The 1619 project and living in truth

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The controversy over the New York Times’s 1619 Project is the latest in a set of recurring struggles over how American history ought to be taught and understood. The author tells the story of how he came to be involved in the controversy, and how he and a small group of liberal colleagues, objecting to grave factual errors in the project, found themselves in-creasingly stranded as the debate sharply polarized. Instead of doing their professional duty in keeping the facts straight, the Times editors opted for face-saving evasions, only to see their claims of accuracy and respect for facts collapse. The controversy signals a flattening of historical perspective made worse under the presidency of Donald Trump, promoting cynical, highly ideological claims to the effect that sustaining white supremacy has, since the founding of the U.S., been the nation’s core principle and chief mission. Amid the threat to free and honest intellectual discourse which the controversy signifies, American historians must learn the lesson of „living in truth,“ in their historical work as well as in politics.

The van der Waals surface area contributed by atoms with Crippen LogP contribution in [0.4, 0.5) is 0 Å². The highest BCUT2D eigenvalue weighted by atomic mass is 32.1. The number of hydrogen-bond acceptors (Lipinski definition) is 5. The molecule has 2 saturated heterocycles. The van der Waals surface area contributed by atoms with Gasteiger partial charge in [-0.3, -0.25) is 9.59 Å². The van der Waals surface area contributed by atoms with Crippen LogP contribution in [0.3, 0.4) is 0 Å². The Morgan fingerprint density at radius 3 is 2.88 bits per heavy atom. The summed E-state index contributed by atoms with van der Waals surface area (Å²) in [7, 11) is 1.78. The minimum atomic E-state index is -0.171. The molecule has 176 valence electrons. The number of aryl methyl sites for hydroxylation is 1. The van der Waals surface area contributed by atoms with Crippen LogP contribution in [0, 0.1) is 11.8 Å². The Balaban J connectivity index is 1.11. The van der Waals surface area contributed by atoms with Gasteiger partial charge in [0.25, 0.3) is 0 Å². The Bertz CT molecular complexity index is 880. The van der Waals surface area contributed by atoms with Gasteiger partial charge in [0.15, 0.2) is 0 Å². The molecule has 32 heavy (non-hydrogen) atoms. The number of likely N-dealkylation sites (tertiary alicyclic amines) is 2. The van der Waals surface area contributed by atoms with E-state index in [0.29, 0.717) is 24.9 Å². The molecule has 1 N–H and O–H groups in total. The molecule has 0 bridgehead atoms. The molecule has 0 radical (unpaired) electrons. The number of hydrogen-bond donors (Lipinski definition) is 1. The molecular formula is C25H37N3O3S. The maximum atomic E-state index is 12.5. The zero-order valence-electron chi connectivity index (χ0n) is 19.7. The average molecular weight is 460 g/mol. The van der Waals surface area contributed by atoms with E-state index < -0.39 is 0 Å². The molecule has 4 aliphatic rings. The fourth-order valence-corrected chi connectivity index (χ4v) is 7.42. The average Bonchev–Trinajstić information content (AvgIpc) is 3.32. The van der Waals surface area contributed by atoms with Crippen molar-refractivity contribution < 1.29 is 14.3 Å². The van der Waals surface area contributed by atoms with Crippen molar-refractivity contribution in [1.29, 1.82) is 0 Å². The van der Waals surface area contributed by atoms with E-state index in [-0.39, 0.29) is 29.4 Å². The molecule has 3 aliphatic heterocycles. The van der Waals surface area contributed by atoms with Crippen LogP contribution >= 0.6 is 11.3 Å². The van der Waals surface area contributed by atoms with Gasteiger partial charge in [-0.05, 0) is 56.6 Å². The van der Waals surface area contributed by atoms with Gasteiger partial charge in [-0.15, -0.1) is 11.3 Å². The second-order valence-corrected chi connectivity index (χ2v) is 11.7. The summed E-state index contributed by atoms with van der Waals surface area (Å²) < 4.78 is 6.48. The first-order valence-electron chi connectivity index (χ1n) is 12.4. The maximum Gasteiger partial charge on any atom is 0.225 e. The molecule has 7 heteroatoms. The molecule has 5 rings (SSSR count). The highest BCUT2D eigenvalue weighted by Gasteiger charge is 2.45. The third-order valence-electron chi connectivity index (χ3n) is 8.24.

Original languageEnglish (US)
Pages (from-to)87-101
Number of pages15
JournalOpera Historica
Issue number1
StatePublished - 2021

All Science Journal Classification (ASJC) codes

  • History


  • 1619 Project
  • Alex Lichtenstein
  • American Historical Review
  • American Revolution
  • American history
  • Antislavery
  • Donald J. Trump
  • Gordon S. Wood
  • Historical studies
  • Jake Silverstein
  • Lerone Bennett Jr
  • Leslie M. Harris
  • New York Times Magazine
  • Nikole Hannah-Jones
  • Racism
  • Sean Wilentz
  • Slavery


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